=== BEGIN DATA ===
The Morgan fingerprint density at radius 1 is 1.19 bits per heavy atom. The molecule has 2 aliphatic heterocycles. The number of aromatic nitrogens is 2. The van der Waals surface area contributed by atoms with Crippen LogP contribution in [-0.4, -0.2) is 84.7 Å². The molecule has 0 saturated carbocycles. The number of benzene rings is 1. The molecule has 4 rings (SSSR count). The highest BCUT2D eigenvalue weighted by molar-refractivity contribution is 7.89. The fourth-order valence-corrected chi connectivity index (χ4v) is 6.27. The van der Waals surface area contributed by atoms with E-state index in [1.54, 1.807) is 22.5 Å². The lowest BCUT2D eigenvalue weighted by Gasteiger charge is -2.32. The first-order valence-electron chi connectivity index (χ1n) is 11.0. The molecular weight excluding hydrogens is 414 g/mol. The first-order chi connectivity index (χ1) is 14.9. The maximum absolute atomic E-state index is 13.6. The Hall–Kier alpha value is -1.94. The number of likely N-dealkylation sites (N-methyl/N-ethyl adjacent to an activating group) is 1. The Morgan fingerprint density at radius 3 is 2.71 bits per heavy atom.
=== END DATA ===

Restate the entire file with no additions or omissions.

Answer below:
The Morgan fingerprint density at radius 1 is 1.19 bits per heavy atom. The molecule has 2 aliphatic heterocycles. The number of aromatic nitrogens is 2. The van der Waals surface area contributed by atoms with Crippen LogP contribution in [-0.4, -0.2) is 84.7 Å². The molecule has 0 saturated carbocycles. The number of benzene rings is 1. The molecule has 4 rings (SSSR count). The highest BCUT2D eigenvalue weighted by molar-refractivity contribution is 7.89. The fourth-order valence-corrected chi connectivity index (χ4v) is 6.27. The van der Waals surface area contributed by atoms with E-state index in [1.54, 1.807) is 22.5 Å². The lowest BCUT2D eigenvalue weighted by Gasteiger charge is -2.32. The first-order valence-electron chi connectivity index (χ1n) is 11.0. The molecular weight excluding hydrogens is 414 g/mol. The first-order chi connectivity index (χ1) is 14.9. The maximum absolute atomic E-state index is 13.6. The Hall–Kier alpha value is -1.94. The number of likely N-dealkylation sites (N-methyl/N-ethyl adjacent to an activating group) is 1. The Morgan fingerprint density at radius 3 is 2.71 bits per heavy atom.